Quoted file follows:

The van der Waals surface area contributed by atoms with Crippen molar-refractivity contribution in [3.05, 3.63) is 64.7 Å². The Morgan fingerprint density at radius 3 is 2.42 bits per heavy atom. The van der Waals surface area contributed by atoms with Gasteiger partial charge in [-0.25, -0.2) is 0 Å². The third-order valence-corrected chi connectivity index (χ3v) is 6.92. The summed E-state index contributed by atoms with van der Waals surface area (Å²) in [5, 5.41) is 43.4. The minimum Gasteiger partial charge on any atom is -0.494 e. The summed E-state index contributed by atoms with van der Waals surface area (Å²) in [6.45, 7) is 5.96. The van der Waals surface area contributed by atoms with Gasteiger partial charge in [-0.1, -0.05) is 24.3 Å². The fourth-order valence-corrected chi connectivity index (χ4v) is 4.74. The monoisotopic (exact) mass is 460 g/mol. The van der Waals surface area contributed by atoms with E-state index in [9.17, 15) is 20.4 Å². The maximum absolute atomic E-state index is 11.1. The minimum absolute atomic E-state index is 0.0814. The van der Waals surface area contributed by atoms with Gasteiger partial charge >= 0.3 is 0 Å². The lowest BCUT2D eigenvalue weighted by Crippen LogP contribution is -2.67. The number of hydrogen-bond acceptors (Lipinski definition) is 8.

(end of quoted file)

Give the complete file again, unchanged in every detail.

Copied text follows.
The van der Waals surface area contributed by atoms with Crippen molar-refractivity contribution in [3.05, 3.63) is 64.7 Å². The Morgan fingerprint density at radius 3 is 2.42 bits per heavy atom. The van der Waals surface area contributed by atoms with Gasteiger partial charge in [-0.25, -0.2) is 0 Å². The third-order valence-corrected chi connectivity index (χ3v) is 6.92. The summed E-state index contributed by atoms with van der Waals surface area (Å²) in [5, 5.41) is 43.4. The minimum Gasteiger partial charge on any atom is -0.494 e. The summed E-state index contributed by atoms with van der Waals surface area (Å²) in [6.45, 7) is 5.96. The van der Waals surface area contributed by atoms with Gasteiger partial charge in [-0.1, -0.05) is 24.3 Å². The fourth-order valence-corrected chi connectivity index (χ4v) is 4.74. The monoisotopic (exact) mass is 460 g/mol. The van der Waals surface area contributed by atoms with E-state index in [9.17, 15) is 20.4 Å². The maximum absolute atomic E-state index is 11.1. The minimum absolute atomic E-state index is 0.0814. The van der Waals surface area contributed by atoms with Gasteiger partial charge >= 0.3 is 0 Å². The lowest BCUT2D eigenvalue weighted by Crippen LogP contribution is -2.67. The number of hydrogen-bond acceptors (Lipinski definition) is 8.